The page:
Action—Be the director while your character is the actor. You have a script (plot) and so do they. They know their lines most of the time. They know how they want to behave. Coach them through it, call the shots, but don’t be afraid to let them improvise.
Test—Put your characters to the test. If they have a fear, use it against them. Let something go wrong—maybe even really wrong. It allows readers to identify with them because we all have fears and make mistakes. It’s only by going through trials that characters (and people) overcome them.
Hear—Just like your characters have a unique way of moving, they have a unique way of speaking. Some people never say what they really mean. Others are blunt. Everything may be a joke or a sign that the world is going to end. Don’t fall into the trap of being one-dimensional here. Very few people communicate only one way all the time. Be purposeful about why a character communicates a certain way to a certain person at a certain time.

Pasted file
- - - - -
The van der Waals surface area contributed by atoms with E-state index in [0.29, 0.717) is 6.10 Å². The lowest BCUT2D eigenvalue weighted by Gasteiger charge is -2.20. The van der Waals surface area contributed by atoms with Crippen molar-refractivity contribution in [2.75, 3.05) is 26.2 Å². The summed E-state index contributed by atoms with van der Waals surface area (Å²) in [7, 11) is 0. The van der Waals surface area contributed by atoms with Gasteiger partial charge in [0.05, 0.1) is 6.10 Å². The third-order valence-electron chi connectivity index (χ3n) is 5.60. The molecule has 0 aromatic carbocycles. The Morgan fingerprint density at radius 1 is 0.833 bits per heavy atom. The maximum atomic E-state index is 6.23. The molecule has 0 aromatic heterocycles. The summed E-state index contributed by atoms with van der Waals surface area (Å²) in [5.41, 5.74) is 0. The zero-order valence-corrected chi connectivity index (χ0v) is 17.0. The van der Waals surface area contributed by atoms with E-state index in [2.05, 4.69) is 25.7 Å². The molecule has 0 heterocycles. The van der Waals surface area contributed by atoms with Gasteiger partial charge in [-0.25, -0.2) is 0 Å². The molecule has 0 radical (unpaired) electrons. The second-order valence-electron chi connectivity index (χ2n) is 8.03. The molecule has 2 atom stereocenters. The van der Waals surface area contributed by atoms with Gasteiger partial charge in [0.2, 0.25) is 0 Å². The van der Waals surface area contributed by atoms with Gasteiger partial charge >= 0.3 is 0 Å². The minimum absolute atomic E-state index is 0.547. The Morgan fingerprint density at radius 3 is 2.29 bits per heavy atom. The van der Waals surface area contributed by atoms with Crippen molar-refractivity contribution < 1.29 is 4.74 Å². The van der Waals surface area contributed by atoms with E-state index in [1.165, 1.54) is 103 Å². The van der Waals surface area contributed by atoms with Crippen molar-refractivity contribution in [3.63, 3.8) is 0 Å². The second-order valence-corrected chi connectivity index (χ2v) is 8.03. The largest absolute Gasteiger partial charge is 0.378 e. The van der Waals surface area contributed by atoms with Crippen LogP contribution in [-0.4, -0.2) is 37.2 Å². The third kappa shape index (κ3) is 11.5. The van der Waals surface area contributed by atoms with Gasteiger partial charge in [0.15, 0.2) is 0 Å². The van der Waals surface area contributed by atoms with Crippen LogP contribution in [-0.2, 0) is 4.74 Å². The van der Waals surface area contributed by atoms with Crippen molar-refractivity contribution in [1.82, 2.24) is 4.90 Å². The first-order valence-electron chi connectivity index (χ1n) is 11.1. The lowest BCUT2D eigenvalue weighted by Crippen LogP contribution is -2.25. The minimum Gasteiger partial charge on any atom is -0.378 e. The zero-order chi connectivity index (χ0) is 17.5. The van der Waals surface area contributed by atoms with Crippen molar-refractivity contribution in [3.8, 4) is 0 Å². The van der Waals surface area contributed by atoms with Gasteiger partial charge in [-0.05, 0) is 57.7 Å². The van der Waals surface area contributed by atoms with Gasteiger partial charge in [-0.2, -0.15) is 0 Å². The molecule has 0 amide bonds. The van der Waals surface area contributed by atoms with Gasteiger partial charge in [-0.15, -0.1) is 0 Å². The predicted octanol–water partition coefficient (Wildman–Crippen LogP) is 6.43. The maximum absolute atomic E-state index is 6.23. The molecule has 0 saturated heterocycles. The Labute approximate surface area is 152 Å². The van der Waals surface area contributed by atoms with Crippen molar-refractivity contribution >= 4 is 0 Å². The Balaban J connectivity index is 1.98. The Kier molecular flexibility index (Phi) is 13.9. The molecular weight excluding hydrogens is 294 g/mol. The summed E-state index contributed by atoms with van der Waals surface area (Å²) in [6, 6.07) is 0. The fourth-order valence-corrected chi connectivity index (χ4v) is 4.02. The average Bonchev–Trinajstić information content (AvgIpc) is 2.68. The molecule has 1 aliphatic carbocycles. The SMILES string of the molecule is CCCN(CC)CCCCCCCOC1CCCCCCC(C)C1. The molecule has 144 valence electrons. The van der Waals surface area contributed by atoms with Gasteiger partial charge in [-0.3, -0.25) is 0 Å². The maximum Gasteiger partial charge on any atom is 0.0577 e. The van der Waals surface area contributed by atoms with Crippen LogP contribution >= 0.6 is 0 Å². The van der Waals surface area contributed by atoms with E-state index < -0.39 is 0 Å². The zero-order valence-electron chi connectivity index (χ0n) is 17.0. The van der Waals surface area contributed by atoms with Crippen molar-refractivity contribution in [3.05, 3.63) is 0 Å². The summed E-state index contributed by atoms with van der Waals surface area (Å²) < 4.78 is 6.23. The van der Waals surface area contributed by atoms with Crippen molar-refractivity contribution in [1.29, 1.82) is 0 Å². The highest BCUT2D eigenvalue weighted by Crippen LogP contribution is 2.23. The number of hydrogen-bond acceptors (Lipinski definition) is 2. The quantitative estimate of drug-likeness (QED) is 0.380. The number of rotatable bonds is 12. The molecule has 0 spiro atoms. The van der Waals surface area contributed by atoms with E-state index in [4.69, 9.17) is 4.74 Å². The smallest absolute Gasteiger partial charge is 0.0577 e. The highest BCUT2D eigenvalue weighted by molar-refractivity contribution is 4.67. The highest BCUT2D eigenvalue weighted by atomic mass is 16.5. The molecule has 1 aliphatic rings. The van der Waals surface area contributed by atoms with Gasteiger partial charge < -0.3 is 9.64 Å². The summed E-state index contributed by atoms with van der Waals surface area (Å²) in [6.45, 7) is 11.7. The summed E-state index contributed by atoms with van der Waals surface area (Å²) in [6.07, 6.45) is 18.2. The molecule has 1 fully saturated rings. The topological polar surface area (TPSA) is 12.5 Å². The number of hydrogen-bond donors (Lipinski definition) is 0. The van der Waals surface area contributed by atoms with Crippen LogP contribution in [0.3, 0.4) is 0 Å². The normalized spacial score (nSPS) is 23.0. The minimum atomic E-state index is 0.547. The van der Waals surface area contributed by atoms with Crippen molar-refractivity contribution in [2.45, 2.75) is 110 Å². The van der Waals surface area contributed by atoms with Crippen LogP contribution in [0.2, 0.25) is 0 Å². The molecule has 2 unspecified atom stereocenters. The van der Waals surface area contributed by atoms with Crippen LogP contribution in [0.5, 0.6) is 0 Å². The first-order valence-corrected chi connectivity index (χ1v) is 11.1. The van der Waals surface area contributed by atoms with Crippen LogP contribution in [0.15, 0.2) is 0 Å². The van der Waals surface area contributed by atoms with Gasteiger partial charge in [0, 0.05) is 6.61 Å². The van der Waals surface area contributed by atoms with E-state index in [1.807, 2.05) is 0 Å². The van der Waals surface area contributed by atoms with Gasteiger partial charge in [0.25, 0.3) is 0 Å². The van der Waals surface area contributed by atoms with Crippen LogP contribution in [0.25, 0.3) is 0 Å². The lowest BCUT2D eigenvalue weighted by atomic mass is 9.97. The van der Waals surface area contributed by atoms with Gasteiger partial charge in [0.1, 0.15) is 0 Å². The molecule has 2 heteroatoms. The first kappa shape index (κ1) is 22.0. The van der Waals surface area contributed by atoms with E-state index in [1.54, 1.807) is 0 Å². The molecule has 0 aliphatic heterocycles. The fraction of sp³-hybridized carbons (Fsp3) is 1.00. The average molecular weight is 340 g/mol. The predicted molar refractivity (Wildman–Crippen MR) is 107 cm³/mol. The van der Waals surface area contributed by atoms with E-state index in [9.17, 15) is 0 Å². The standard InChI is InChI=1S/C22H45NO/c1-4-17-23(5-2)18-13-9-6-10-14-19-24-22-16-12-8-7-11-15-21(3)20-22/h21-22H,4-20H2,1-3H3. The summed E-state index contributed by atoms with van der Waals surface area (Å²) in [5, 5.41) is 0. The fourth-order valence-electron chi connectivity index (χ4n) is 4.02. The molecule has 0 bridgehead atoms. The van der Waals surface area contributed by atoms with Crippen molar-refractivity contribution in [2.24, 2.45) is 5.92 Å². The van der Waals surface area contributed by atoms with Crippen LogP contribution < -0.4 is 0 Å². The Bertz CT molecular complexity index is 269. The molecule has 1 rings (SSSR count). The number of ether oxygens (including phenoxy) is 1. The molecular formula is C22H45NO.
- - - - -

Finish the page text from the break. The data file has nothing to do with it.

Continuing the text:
Evolution—Your character should be noticeably different by the end of your story whether in attitude, spirituality, motivation or mindset. It is a gradual but steady progression of refusing, considering, deciding, trying, failing or faltering, then finally succeeding to change.
Today Noelle is generously giving away a copy of A Texas-Made Match, to one commenter. Tell us what you think about her B.R.E.A.T.H.E technique. Winner announced in the weekend edition.
A Texas-Made Match
For Ellie O'Brien, finding the perfect partner is easy—as long as it's for other people. Now the townsfolk of Peppin want to return the favor. But how could Lawson Williams be the right choice? The handsome ranch foreman was her childhood friend, but he's the man Ellie deems least likely to court a tomboy with a guilty secret.